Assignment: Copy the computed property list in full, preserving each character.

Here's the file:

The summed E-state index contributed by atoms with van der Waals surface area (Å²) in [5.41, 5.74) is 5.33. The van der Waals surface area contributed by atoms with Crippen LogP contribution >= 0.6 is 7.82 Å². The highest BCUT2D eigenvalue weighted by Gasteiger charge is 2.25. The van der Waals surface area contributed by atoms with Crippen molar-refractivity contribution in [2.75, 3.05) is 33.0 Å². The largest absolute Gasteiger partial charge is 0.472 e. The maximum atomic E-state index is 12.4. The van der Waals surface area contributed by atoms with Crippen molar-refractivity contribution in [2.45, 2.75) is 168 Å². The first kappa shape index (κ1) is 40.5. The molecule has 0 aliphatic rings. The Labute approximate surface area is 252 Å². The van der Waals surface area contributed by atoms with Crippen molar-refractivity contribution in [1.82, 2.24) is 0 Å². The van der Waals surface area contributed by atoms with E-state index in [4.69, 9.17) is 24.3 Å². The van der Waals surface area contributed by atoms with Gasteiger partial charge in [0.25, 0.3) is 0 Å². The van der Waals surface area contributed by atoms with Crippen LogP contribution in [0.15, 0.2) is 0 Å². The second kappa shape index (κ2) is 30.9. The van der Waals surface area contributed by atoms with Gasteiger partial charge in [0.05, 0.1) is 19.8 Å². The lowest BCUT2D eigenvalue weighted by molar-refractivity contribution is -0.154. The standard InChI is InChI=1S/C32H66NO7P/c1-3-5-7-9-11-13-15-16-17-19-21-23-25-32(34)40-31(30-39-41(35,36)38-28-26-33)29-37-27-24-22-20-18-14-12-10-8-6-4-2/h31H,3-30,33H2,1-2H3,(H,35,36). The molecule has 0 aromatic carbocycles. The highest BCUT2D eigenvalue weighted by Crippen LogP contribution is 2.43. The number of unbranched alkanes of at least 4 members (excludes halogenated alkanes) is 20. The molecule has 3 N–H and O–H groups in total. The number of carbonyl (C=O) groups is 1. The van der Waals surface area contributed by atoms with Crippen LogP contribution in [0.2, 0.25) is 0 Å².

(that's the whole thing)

The summed E-state index contributed by atoms with van der Waals surface area (Å²) in [5.41, 5.74) is 5.33. The van der Waals surface area contributed by atoms with Crippen LogP contribution >= 0.6 is 7.82 Å². The highest BCUT2D eigenvalue weighted by Gasteiger charge is 2.25. The van der Waals surface area contributed by atoms with Crippen molar-refractivity contribution in [2.75, 3.05) is 33.0 Å². The largest absolute Gasteiger partial charge is 0.472 e. The maximum atomic E-state index is 12.4. The van der Waals surface area contributed by atoms with Crippen molar-refractivity contribution in [2.45, 2.75) is 168 Å². The first kappa shape index (κ1) is 40.5. The molecule has 0 aliphatic rings. The Labute approximate surface area is 252 Å². The van der Waals surface area contributed by atoms with Crippen molar-refractivity contribution in [1.82, 2.24) is 0 Å². The van der Waals surface area contributed by atoms with E-state index in [4.69, 9.17) is 24.3 Å². The van der Waals surface area contributed by atoms with Gasteiger partial charge in [0.25, 0.3) is 0 Å². The van der Waals surface area contributed by atoms with Crippen LogP contribution in [0.15, 0.2) is 0 Å². The second kappa shape index (κ2) is 30.9. The van der Waals surface area contributed by atoms with Gasteiger partial charge in [0.05, 0.1) is 19.8 Å². The lowest BCUT2D eigenvalue weighted by molar-refractivity contribution is -0.154. The standard InChI is InChI=1S/C32H66NO7P/c1-3-5-7-9-11-13-15-16-17-19-21-23-25-32(34)40-31(30-39-41(35,36)38-28-26-33)29-37-27-24-22-20-18-14-12-10-8-6-4-2/h31H,3-30,33H2,1-2H3,(H,35,36). The molecule has 0 aromatic carbocycles. The highest BCUT2D eigenvalue weighted by Crippen LogP contribution is 2.43. The number of unbranched alkanes of at least 4 members (excludes halogenated alkanes) is 20. The molecule has 3 N–H and O–H groups in total. The number of carbonyl (C=O) groups is 1. The van der Waals surface area contributed by atoms with Crippen LogP contribution in [0.2, 0.25) is 0 Å².